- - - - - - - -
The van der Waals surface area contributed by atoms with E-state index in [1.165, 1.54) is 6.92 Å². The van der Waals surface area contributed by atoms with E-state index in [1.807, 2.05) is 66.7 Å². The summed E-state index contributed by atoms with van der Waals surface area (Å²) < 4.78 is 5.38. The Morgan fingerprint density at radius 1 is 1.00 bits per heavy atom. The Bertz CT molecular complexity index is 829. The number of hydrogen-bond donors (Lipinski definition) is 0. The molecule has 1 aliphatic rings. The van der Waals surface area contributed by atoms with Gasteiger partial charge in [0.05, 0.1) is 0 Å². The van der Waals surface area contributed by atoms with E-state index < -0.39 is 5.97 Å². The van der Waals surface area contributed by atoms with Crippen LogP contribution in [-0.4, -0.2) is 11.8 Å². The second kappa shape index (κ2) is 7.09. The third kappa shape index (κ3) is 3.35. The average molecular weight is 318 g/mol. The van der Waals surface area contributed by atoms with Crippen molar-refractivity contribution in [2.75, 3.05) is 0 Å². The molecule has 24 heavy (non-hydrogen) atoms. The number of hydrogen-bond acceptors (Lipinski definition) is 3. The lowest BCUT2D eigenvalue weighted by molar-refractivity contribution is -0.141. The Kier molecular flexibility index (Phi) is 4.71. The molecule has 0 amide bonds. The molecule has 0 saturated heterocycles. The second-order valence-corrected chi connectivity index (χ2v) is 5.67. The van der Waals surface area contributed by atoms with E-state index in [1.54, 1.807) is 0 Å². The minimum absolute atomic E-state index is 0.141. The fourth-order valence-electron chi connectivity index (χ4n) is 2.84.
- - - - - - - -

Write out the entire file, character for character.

The van der Waals surface area contributed by atoms with E-state index in [1.165, 1.54) is 6.92 Å². The van der Waals surface area contributed by atoms with E-state index in [1.807, 2.05) is 66.7 Å². The summed E-state index contributed by atoms with van der Waals surface area (Å²) < 4.78 is 5.38. The Morgan fingerprint density at radius 1 is 1.00 bits per heavy atom. The Bertz CT molecular complexity index is 829. The number of hydrogen-bond donors (Lipinski definition) is 0. The molecule has 1 aliphatic rings. The van der Waals surface area contributed by atoms with Gasteiger partial charge in [0.05, 0.1) is 0 Å². The van der Waals surface area contributed by atoms with E-state index < -0.39 is 5.97 Å². The van der Waals surface area contributed by atoms with Crippen LogP contribution in [-0.4, -0.2) is 11.8 Å². The second kappa shape index (κ2) is 7.09. The third kappa shape index (κ3) is 3.35. The average molecular weight is 318 g/mol. The van der Waals surface area contributed by atoms with Crippen molar-refractivity contribution in [2.75, 3.05) is 0 Å². The molecule has 24 heavy (non-hydrogen) atoms. The number of hydrogen-bond acceptors (Lipinski definition) is 3. The lowest BCUT2D eigenvalue weighted by molar-refractivity contribution is -0.141. The Kier molecular flexibility index (Phi) is 4.71. The molecule has 0 amide bonds. The molecule has 0 saturated heterocycles. The second-order valence-corrected chi connectivity index (χ2v) is 5.67. The van der Waals surface area contributed by atoms with E-state index in [1.54, 1.807) is 0 Å². The minimum absolute atomic E-state index is 0.141. The fourth-order valence-electron chi connectivity index (χ4n) is 2.84.